Rainmaker Institute is another place that can really help with that kind of stuff and there’s others. They’re not the top of my head. I always hesitate on these calls to recommend and I think I hope everybody’s noticed, I haven’t actually recommended anybody. I’ve said names of people I know, but I need to know more about your business in order to really pair you with who you need. But I think if traction is what floats your boat, then working on getting an EOS integrator would be a good way to start.
Female Speaker: Right. I’ll just make one more comment. So what I did at the beginning of this year is I hired a young girl out of business school to be maybe the implementer to handle all the–.
Christopher T. Anderson: Why?
Female Speaker: Well, because I figured she would handle all the projects that we want to accomplish in this office.
Christopher T. Anderson: Okay. I have a 16-year-old son. He could come do it for you, too.
Female Speaker: There you go. Exactly.
Christopher T. Anderson: No.
Female Speaker: No.
Christopher T. Anderson: You need someone who’s been there, done that 100 times. This is not someone from business. They don’t teach this in business school. The business school teaches you how to talk business.
Female Speaker: I thought she would take things off my plate because I always have.
Christopher T. Anderson: I’m sure she will and then she’ll run them her way with her inexperience and create more chaos in your business.
Female Speaker: Yeah, maybe.
Christopher T. Anderson: A business school person would be a great person to work alongside an integrator and learn. That would be cool because they’re a sponge, right? They can take it all in and then really run with it.
Female Speaker: But technology savvy and unbelievable whatever I’ve asked her to do. So, I’ll give you one idea of what I wanted to do. We have already written out all the processes and procedures in my office and I asked her to find software and upload it. And she went around to every department, figured out, got them to write down everything that they do, and now it’s all searchable. You want to know on your first day of the job what forms you have to fill out, you type it in and it all pops up. That was her first major project.
Christopher T. Anderson: And that’s valuable. That’s valuable.
Female Speaker: Very valuable and impressive that she did it in — I gave her an incentive. I’ll give you a bonus if you do it by X date and it was done immediately.
Christopher T. Anderson: And my son could come in and make you guys pizza. He’s really good at it.
Advertiser: LAWCLERK’s nationwide network of talented freelance lawyers is trusted by thousands of law firms. Solo attorneys and firms can get help with project-based work and also ongoing work via a subscription. Sign up is free, and there are no monthly fees. You only pay when you delegate work. Plus, LAWCLERK has a new app for your mobile device to help you manage the work you’ve delegated while you’re on the go. Be sure to use referral code Un-Billable when you sign up at lawclerk.legal.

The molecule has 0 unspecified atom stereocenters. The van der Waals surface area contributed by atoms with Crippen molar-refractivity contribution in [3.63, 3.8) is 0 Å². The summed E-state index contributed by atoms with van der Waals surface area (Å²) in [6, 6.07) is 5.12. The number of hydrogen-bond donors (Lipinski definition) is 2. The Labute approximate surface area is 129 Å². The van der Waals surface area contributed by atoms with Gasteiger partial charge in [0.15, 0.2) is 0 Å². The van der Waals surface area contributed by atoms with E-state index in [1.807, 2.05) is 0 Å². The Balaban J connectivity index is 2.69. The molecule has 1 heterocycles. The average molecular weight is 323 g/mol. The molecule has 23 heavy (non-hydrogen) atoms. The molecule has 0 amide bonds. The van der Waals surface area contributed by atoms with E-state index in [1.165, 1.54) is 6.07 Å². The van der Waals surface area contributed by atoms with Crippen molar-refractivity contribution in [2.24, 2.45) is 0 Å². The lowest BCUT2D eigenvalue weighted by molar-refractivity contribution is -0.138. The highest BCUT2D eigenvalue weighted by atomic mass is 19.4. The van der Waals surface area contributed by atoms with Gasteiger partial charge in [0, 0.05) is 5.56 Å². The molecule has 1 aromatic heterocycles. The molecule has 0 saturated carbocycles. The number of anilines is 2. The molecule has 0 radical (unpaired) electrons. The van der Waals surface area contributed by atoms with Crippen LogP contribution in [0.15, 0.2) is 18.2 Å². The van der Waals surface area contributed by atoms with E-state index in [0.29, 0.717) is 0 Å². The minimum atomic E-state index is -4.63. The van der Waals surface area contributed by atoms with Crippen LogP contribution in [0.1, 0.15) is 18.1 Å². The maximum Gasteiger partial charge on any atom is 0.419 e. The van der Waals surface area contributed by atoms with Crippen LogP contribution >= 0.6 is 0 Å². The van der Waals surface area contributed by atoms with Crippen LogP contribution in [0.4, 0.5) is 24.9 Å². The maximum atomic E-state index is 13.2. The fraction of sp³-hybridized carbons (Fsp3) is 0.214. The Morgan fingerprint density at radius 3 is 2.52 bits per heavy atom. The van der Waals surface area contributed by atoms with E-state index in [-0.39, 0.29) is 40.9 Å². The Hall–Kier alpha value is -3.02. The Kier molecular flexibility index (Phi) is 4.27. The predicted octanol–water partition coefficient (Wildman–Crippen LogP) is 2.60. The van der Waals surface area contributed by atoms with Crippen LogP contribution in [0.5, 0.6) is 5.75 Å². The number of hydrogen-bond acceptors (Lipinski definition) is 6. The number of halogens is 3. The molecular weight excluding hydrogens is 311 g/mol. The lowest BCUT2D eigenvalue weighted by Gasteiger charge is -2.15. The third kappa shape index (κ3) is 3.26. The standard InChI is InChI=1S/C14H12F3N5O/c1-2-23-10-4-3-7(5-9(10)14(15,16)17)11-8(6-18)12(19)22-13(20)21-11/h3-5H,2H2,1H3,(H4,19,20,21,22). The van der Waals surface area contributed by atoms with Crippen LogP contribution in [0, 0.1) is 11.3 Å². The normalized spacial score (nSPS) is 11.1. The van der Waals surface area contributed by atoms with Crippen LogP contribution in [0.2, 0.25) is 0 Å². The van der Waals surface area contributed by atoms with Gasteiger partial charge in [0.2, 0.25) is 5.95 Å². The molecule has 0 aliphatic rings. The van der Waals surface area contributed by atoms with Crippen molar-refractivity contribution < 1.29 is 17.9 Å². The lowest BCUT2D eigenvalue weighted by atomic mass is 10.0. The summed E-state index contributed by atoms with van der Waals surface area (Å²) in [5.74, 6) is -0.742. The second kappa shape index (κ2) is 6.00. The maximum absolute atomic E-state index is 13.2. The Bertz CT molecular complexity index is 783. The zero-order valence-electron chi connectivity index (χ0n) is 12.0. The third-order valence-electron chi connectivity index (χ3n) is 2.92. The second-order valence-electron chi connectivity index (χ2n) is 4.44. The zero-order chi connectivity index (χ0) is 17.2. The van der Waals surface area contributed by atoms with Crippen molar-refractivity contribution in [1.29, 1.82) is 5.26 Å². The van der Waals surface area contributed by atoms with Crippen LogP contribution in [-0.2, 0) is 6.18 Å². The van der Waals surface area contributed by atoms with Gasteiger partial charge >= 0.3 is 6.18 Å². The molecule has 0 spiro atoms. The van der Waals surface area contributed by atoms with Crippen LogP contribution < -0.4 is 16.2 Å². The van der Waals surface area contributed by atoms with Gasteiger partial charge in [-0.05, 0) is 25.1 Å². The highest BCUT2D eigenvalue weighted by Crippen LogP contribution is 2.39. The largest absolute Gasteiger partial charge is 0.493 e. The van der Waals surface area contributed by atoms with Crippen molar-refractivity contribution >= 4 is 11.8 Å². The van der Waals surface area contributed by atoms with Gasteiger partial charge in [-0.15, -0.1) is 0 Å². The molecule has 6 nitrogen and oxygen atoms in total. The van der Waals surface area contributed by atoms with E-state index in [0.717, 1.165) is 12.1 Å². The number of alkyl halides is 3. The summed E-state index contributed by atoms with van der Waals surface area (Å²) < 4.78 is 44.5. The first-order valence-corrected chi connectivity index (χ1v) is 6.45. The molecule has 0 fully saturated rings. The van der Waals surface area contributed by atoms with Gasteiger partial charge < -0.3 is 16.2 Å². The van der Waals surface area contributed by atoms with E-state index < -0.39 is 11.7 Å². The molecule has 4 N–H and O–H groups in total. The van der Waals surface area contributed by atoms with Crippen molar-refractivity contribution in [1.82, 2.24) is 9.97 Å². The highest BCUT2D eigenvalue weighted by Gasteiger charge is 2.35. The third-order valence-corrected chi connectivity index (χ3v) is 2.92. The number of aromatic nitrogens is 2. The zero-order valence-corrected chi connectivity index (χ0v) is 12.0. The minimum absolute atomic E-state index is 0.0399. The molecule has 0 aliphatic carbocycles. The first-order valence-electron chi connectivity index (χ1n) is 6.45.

Advertiser: There’s a point when you realize you can’t do it all, but hiring is hard or maybe you don’t need a full-time person. Belay can help. Belay has helped busy attorneys accomplish more and juggle less for over a decade. Today, Belay is giving Un-Billable Hour listeners their resource five reasons why leaders choose a virtual assistant over an in-house assistant. Changing how you hire could save your sanity and bottom line. Text law, that’s L-A-W to 55123 for BELAY’s free resource. Get out of the administrative weeds and back to growing your law firm with BELAY.
Christopher T. Anderson: In our next two segments, a lawyer wants to know how to grow and market her firm when cash flow is tight.
Female Speaker: I’m kind of all over the place. How do you market when you don’t have any money? I’m coming off of the year with $700,000 a year, best year being in business five years. I’m in a huge cash crunch. At this point, I’m doing everything that I need to do as far as guys call me, following up with those who didn’t sign. But I don’t feel like things are ever going to change at this point and I know it’s a mindset thing but I really need to market and how do I do that when I don’t have the funds to do so?
Christopher T. Anderson: Yup. What is your business?
Female Speaker: Oh, I’m sorry. I practice Social Security disability which is contingent. Cases don’t pay until 12 to 18 months down the road.
And I practice personal injury seven, eight months if we settle. And I hired an attorney in January last year to handle a criminal defense practice. Didn’t really make the money that we thought we were going to make with it last year and still not doing very well this year. And I don’t know how to convey the importance of getting the cash in the door and converting and I think that’s an issue. We have a sales conversion issue. I just hired an intake person who started last week. I got to get her up to speed. She is a remote employee from Argentina. So I guess marketing and sales conversion because at one point we had the leads which we’re not converting them. And since we’ve been on this call, I’ve been looking at my lead spreadsheet to see where we are not converting and it’s criminal we’re not converting.
Christopher T. Anderson: So, you’re working in like your primary businesses because like you just said, you just started or have tried to start the criminal thing going which is smart in a sense because your other two businesses have negative cash conversion cycles. Cash conversion cycle for those of you who don’t know is how much time between the time you spend the money on marketing and production and the time you get the money. And so, like you said SSDI that can be 18 months.